Hill and Knowlton: Corporate Crimes

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“Managing the outrage is more important than managing the hazard” – Thomas Buckmaster, 1997.[1]

Hill and Knowlton

Sidelining Human Rights

The Torturers’ Lobby

In 1992 The Center for Public Integrity published its report on lobbying and PR efforts by repressive regimes, “The Torturers’ Lobby”. Hill and Knowlton topped the list of earnings, making $14m in one year from a list of human rights abusing states including Indonesia (responsible for genocide in East Timor and West Papua), China, Kuwait, Israel, Egypt, and Peru. They earned $1.2m from Turkey alone from 1991-92.[2] The contract with China was accepted shortly after the Tianenman Square massacre when China needed to clean up its tarnished image.[3]

USA Engage

The Massachusetts-Burma law is a controversial piece of legislation excluding any corporation that trades in Burma from contracts for Massachusetts state government. Similar ‘selective-purchasing’ laws have sprung up in at least 18 cities across the USA[4] banning companies that trade with a number of repressive regimes from government contracts.

Naturally such legislation has come under attack from corporate interests, particularly from the National Foreign Trade Council (NFTC), a coalition of US-based companies, which has taken the state of Massachusetts to court over the law.

Seeking to distance itself from charges that it places economic interests above human rights in Burma, the NFTC hired the Wexler Group, an “independent unit” of Hill and Knowlton,[5] to set up a front group, USA Engage, to do the dirty work for it. USA Engage, which was launched in April 1997, portrays itself as a "broad-based coalition representing Americans from all regions, sectors, and segments of our society". It promotes an agenda of ‘sustained involvement’ and ‘engagement’, particularly economic, with tyrannical governments, in order to promote democracy around the world. And naturally it underscores it s message with appeals to the need for a strong American economy.[6]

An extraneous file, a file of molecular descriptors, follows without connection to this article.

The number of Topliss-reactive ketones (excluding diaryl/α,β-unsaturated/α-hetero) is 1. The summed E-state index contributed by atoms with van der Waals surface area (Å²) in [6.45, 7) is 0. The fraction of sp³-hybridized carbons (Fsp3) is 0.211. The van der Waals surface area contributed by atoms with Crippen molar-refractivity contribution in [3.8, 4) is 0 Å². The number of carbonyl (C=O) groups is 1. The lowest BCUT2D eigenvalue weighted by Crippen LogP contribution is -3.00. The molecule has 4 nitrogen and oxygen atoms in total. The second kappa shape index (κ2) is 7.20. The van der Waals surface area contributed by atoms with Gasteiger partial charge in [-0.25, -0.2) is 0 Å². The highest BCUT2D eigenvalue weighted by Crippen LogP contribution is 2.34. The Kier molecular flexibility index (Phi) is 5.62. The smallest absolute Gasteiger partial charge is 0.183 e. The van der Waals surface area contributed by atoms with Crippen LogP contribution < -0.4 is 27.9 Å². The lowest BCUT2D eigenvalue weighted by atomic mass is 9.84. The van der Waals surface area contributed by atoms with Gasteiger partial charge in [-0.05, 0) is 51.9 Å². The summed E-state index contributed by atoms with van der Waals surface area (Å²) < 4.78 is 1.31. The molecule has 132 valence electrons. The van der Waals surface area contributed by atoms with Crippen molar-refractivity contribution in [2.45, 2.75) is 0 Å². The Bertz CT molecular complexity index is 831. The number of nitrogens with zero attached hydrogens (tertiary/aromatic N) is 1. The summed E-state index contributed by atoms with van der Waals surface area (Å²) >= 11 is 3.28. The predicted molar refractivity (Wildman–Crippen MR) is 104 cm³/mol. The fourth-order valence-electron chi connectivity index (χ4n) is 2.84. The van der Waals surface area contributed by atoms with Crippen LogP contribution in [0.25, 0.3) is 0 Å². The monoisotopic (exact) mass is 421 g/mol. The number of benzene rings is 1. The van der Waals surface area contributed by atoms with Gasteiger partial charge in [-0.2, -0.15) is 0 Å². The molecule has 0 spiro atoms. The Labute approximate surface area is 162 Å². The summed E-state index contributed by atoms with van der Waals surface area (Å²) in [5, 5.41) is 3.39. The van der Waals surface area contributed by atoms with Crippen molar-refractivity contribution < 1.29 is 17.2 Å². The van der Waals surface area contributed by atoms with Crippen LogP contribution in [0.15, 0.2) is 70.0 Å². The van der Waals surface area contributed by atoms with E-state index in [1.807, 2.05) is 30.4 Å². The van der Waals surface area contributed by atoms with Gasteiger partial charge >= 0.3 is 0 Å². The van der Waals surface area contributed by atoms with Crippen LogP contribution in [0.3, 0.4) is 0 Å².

Though it claims over 600 members, USA Engage is really dominated by 50-100 active members. The oil industry is heavily represented. Unocal, notorious for their Burmese gas pipeline, built with forced labour, is represented by their lobbyist, Jack Rafase. Texaco and Mobil, which have long lobbied against sanctions on Nigeria are members. As is Boeing who sell aeroplanes to China and has long lobbied for China’s Most Favoured Nation trading status, and Caterpillar who do significant business in Burma as well as other regimes such as Sudan, Indonesia and Colombia which have also been threatened with sanctions.[7]

On of USA Engage’s first priorities was to defeat the proposed Wolf-Specter Freedom from Religious Persecution Bill of 1997, which aimed to introduce sanctions against countries that restrict religious freedoms. Their campaign, which involved strategic lobbying and enlisting religious leaders such as Billy graham, was successful. And the group has been actively promoting anti-sanctions legislation such as the “Enhancement of Trade, Security, and Human Rights through Sanctions Reform Act” since then, as well as lobbying against selective purchasing laws and other restrictions on international trade and investment based on social and environmental objectives.[8]

Making and Breaking the Law

El Paso Natural gas

In the early 1960s El Paso Natural Gas was barred, by the US Supreme Court from buying the Pacific Northwest Pipeline Company. Such an acquisition, the court concluded would have an anti-competitive effect and ultimately harm the consumer. El Paso turned to H&K for help in overturning the decision. New competition legislation was being considered that might be influenced in such a way as to supercede the Supreme Court ruling.